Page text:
But, really, his acknowledgement of the downside of the Dead and their sideshow is probably what kept me reading what Paumgarten presents in terms that are nothing if not hagiographic. (See also his great listing here of his favorite concert recordings, which could match the vocabulary of appreciation of the wine connoisseur with the most subtle of palates.) Even those, like myself, who might love some of the music but be profoundly disturbed by sadly believable secondhand accounts of the larger scene and times, might find the piece of interest. If a hagiography of the Dead might not appeal, perhaps the idea of a kind of hagiography of hagiography will exert a strange pull, as it did for me.
The main focus in Paumgarten’s piece is actually not so much the band and its followers, or even the music, although he has perceptive commentary on each of these, but the way in which the music was recorded and preserved. As such, it is a kind of study not just in the fascination with the Dead but in fascination itself.
Why and how do we become fascinated with particular people, places, things, and events more than others? Once in thrall, what do we do with those moments of encounter that strike us as some of the most intense and genuine, of great meaning and importance.
How do we–and should we–preserve and remember those moments? The answer here–and maybe everywhere–seems to be simple. How, indeed. Through that same obsessive-compulsive eye for detail that explains just about everything we do that actually lasts.
Paumgarten’s article traces with care a partial answer to these questions–when it comes to this particular object of fascination. It’s a story not just of passive reception of moments of performance, or even of active-passive participation, such as it was, but of the active recording of those moments even as they unfolded, of the anticipation of a future, of the creation and overseeing of an archive, of a deliberate and sustained re-experiencing of those moments after the fact.
Paumgarten’s piece takes our eyes off what might have seemed to have been, without question, the main event, and, in the manner of the most interesting writing–of history or perhaps any kind–makes us question what the main event really was and is. He directs our attention to a subset of fans of the music, as set within yet also implicitly of interest outside of its original context, whose fascination runs so deep as to be strangely fascinating in its own right.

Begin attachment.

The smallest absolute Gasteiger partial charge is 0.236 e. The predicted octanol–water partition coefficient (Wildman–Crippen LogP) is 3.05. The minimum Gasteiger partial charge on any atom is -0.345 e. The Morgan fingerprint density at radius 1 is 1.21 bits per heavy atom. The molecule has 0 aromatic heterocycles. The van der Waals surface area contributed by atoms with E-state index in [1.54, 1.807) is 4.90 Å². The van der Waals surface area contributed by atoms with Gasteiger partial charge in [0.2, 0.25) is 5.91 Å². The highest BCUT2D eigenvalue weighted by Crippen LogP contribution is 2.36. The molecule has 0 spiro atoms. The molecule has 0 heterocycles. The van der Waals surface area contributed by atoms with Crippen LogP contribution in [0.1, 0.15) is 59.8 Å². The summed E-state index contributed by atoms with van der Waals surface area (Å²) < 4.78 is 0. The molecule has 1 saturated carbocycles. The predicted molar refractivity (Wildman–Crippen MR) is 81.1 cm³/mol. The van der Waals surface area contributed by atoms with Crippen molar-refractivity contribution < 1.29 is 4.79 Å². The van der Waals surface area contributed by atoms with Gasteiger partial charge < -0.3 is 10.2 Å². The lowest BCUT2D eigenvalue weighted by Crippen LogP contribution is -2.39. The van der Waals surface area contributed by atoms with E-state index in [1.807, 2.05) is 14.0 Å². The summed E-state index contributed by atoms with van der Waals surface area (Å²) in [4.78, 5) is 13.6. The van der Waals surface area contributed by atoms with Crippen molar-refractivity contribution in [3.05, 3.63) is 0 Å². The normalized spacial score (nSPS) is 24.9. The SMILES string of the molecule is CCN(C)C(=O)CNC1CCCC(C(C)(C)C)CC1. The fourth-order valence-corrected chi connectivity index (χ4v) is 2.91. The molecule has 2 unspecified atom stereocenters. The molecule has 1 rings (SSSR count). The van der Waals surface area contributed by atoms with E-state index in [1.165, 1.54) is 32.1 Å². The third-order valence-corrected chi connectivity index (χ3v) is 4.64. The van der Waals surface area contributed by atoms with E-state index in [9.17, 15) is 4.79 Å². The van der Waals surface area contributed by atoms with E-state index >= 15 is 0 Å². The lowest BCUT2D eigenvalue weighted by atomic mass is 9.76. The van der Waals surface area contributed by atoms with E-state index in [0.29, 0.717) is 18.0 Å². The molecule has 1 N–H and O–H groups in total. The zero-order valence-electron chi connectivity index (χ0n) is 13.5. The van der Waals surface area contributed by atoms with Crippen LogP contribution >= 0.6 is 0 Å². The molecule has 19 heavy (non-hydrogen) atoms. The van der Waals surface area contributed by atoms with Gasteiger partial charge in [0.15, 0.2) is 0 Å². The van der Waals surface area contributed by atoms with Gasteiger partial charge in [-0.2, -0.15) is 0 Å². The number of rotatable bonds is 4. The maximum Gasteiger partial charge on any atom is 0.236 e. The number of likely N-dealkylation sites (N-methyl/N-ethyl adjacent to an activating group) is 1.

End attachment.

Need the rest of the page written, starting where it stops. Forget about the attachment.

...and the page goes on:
“There is a silent minority, though, of otherwise unobjectionable aesthetes who, as ‘Grateful Dead’ has become a historical record, rather than a living creative enterprise, have found themselves rekindling a fascination with the band’s recorded legacy. These are the tapeheads, the geeks, the throngs of workaday Phil Schaaps, who approach the band’s body of work with the intensity and the attention to detail that one might bring to birding, baseball, or the Talmud. They may be brain surgeons, lawyers, bartenders, or even punk-rock musicians. Really, it shouldn’t matter what they do, or what they smell like, or whether they can still take a toke without keeling over. It’s the music, and not the parking lot, that’s got them by the throat.”
Even further, Paumgarten’s portrait fuels meditations on the very activities that define us–as both creatures and creators of the past, whether through our collecting, connoisseurship, research, scholarship, or mere inhabiting or enduring of moments, whether of the original-feeling kind or those seemingly once, twice, or thrice removed but perhaps in fact just as originating–in their own story. In the words that touched me the most, he captures a side of the sensibility of some of these lovers of the music. Rather than inevitability placing the highest value on the most scientifically accurate reproduction of the sounds of the original event, some embrace the imperfections as part of the experience of re-experiencing it. This of course abandons the hubris of a certain kind of attempt at mastery masquerading as earnest fidelity; it humbly accepts the passage of time; it defers, making it clear a recording is not trying to be one and the same as the original. It also appeals to me, perhaps, because our record-keeping no longer privileges the past over the present as the main moment of generation and our sole entry into the fascinating kingdom of authenticity, but allows us to start to live again, fascinated all over again by each new moment, but with the help of the past, which is always a necessary prerequisite anyway, even when we don’t intend for it to be as much as some did in the case of the exquisitely well-preserved legacy of the Grateful Dead.